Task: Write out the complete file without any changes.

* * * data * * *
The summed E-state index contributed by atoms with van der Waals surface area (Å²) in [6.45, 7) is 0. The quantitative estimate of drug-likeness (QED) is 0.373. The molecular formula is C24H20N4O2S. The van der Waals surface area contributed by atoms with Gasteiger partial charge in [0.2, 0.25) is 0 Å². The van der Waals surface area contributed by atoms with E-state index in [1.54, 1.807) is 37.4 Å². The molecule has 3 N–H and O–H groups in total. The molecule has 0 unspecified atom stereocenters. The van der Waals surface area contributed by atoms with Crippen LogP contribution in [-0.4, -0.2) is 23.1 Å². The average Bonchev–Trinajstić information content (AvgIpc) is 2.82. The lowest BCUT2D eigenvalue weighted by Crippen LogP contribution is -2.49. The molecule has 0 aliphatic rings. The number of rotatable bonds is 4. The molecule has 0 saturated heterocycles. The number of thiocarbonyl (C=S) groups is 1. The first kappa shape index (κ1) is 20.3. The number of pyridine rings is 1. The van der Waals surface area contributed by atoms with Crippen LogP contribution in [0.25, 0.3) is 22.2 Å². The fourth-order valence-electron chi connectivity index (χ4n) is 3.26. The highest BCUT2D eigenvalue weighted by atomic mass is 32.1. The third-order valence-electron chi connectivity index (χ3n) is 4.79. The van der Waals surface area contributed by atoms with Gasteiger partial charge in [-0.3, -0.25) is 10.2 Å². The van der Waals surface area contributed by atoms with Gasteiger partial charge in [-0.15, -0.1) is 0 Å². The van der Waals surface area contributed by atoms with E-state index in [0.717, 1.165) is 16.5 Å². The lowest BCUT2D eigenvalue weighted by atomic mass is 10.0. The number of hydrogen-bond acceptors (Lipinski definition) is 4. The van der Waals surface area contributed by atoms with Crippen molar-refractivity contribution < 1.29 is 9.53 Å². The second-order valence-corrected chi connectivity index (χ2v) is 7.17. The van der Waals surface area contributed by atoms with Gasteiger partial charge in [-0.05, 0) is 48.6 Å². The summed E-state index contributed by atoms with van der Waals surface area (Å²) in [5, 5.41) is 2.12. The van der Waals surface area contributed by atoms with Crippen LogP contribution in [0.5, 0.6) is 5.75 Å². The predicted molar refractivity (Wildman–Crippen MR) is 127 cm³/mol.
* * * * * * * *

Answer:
The summed E-state index contributed by atoms with van der Waals surface area (Å²) in [6.45, 7) is 0. The quantitative estimate of drug-likeness (QED) is 0.373. The molecular formula is C24H20N4O2S. The van der Waals surface area contributed by atoms with Gasteiger partial charge in [0.2, 0.25) is 0 Å². The van der Waals surface area contributed by atoms with E-state index in [1.54, 1.807) is 37.4 Å². The molecule has 3 N–H and O–H groups in total. The molecule has 0 unspecified atom stereocenters. The van der Waals surface area contributed by atoms with Crippen LogP contribution in [-0.4, -0.2) is 23.1 Å². The average Bonchev–Trinajstić information content (AvgIpc) is 2.82. The lowest BCUT2D eigenvalue weighted by Crippen LogP contribution is -2.49. The molecule has 0 aliphatic rings. The number of rotatable bonds is 4. The molecule has 0 saturated heterocycles. The number of thiocarbonyl (C=S) groups is 1. The first kappa shape index (κ1) is 20.3. The number of pyridine rings is 1. The van der Waals surface area contributed by atoms with Crippen LogP contribution in [0.25, 0.3) is 22.2 Å². The fourth-order valence-electron chi connectivity index (χ4n) is 3.26. The highest BCUT2D eigenvalue weighted by atomic mass is 32.1. The third-order valence-electron chi connectivity index (χ3n) is 4.79. The van der Waals surface area contributed by atoms with Gasteiger partial charge in [-0.3, -0.25) is 10.2 Å². The van der Waals surface area contributed by atoms with Gasteiger partial charge in [-0.15, -0.1) is 0 Å². The van der Waals surface area contributed by atoms with E-state index in [0.717, 1.165) is 16.5 Å². The lowest BCUT2D eigenvalue weighted by atomic mass is 10.0. The number of hydrogen-bond acceptors (Lipinski definition) is 4. The van der Waals surface area contributed by atoms with Crippen molar-refractivity contribution < 1.29 is 9.53 Å². The second-order valence-corrected chi connectivity index (χ2v) is 7.17. The van der Waals surface area contributed by atoms with Gasteiger partial charge in [-0.05, 0) is 48.6 Å². The summed E-state index contributed by atoms with van der Waals surface area (Å²) in [5, 5.41) is 2.12. The van der Waals surface area contributed by atoms with Crippen LogP contribution in [0.5, 0.6) is 5.75 Å². The predicted molar refractivity (Wildman–Crippen MR) is 127 cm³/mol.